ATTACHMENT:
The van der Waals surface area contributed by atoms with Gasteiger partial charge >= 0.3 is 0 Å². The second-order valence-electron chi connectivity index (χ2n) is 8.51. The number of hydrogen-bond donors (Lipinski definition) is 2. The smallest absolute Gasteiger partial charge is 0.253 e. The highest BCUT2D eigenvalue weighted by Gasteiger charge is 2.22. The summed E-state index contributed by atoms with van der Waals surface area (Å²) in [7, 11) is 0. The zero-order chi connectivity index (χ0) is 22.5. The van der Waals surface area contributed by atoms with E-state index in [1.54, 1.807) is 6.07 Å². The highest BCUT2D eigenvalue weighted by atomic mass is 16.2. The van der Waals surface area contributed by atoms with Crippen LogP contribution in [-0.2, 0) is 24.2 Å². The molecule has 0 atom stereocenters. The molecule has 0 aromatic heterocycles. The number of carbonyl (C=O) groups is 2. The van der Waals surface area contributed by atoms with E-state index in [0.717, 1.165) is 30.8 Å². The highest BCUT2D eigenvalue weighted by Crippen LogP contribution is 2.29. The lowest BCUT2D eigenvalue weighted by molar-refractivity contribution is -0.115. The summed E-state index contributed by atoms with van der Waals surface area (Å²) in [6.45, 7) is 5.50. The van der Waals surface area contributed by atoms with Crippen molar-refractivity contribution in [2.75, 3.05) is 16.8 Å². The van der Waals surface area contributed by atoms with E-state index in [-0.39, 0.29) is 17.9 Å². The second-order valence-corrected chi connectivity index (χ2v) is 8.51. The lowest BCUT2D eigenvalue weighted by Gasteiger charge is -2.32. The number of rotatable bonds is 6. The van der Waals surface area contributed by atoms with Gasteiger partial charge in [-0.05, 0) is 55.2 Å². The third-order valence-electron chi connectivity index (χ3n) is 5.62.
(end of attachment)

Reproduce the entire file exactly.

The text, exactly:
The van der Waals surface area contributed by atoms with Gasteiger partial charge >= 0.3 is 0 Å². The second-order valence-electron chi connectivity index (χ2n) is 8.51. The number of hydrogen-bond donors (Lipinski definition) is 2. The smallest absolute Gasteiger partial charge is 0.253 e. The highest BCUT2D eigenvalue weighted by Gasteiger charge is 2.22. The summed E-state index contributed by atoms with van der Waals surface area (Å²) in [7, 11) is 0. The zero-order chi connectivity index (χ0) is 22.5. The van der Waals surface area contributed by atoms with E-state index in [1.54, 1.807) is 6.07 Å². The highest BCUT2D eigenvalue weighted by atomic mass is 16.2. The van der Waals surface area contributed by atoms with Crippen LogP contribution in [-0.2, 0) is 24.2 Å². The molecule has 0 atom stereocenters. The molecule has 0 aromatic heterocycles. The number of carbonyl (C=O) groups is 2. The van der Waals surface area contributed by atoms with E-state index in [0.717, 1.165) is 30.8 Å². The highest BCUT2D eigenvalue weighted by Crippen LogP contribution is 2.29. The lowest BCUT2D eigenvalue weighted by molar-refractivity contribution is -0.115. The summed E-state index contributed by atoms with van der Waals surface area (Å²) in [6.45, 7) is 5.50. The van der Waals surface area contributed by atoms with Crippen molar-refractivity contribution in [2.75, 3.05) is 16.8 Å². The van der Waals surface area contributed by atoms with E-state index in [-0.39, 0.29) is 17.9 Å². The second-order valence-corrected chi connectivity index (χ2v) is 8.51. The lowest BCUT2D eigenvalue weighted by Gasteiger charge is -2.32. The number of rotatable bonds is 6. The van der Waals surface area contributed by atoms with Gasteiger partial charge in [-0.05, 0) is 55.2 Å². The third-order valence-electron chi connectivity index (χ3n) is 5.62.